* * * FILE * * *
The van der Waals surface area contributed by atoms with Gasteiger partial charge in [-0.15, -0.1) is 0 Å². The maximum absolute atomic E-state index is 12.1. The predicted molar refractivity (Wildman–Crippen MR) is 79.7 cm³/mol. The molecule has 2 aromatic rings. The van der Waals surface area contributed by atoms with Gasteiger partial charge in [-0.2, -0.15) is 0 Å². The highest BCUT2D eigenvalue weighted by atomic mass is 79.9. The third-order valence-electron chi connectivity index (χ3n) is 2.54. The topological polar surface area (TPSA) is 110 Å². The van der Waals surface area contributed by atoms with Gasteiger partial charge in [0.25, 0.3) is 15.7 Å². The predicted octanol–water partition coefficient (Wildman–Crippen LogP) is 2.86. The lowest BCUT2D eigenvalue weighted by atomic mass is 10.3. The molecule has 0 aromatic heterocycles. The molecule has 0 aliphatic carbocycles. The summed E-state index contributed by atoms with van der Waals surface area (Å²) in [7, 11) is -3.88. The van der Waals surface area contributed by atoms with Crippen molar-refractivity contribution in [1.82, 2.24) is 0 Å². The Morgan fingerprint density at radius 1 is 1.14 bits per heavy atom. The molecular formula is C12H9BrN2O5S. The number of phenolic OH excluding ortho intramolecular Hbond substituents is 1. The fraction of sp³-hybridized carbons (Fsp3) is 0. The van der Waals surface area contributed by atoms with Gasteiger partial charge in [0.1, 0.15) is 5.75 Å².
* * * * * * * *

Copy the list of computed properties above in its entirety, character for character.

The van der Waals surface area contributed by atoms with Gasteiger partial charge in [-0.15, -0.1) is 0 Å². The maximum absolute atomic E-state index is 12.1. The predicted molar refractivity (Wildman–Crippen MR) is 79.7 cm³/mol. The molecule has 2 aromatic rings. The van der Waals surface area contributed by atoms with Gasteiger partial charge in [-0.2, -0.15) is 0 Å². The highest BCUT2D eigenvalue weighted by atomic mass is 79.9. The third-order valence-electron chi connectivity index (χ3n) is 2.54. The topological polar surface area (TPSA) is 110 Å². The van der Waals surface area contributed by atoms with Gasteiger partial charge in [0.25, 0.3) is 15.7 Å². The predicted octanol–water partition coefficient (Wildman–Crippen LogP) is 2.86. The lowest BCUT2D eigenvalue weighted by atomic mass is 10.3. The molecule has 0 aromatic heterocycles. The molecule has 0 aliphatic carbocycles. The summed E-state index contributed by atoms with van der Waals surface area (Å²) in [7, 11) is -3.88. The van der Waals surface area contributed by atoms with Crippen molar-refractivity contribution in [1.82, 2.24) is 0 Å². The Morgan fingerprint density at radius 1 is 1.14 bits per heavy atom. The molecular formula is C12H9BrN2O5S. The number of phenolic OH excluding ortho intramolecular Hbond substituents is 1. The fraction of sp³-hybridized carbons (Fsp3) is 0. The van der Waals surface area contributed by atoms with Gasteiger partial charge in [0.1, 0.15) is 5.75 Å².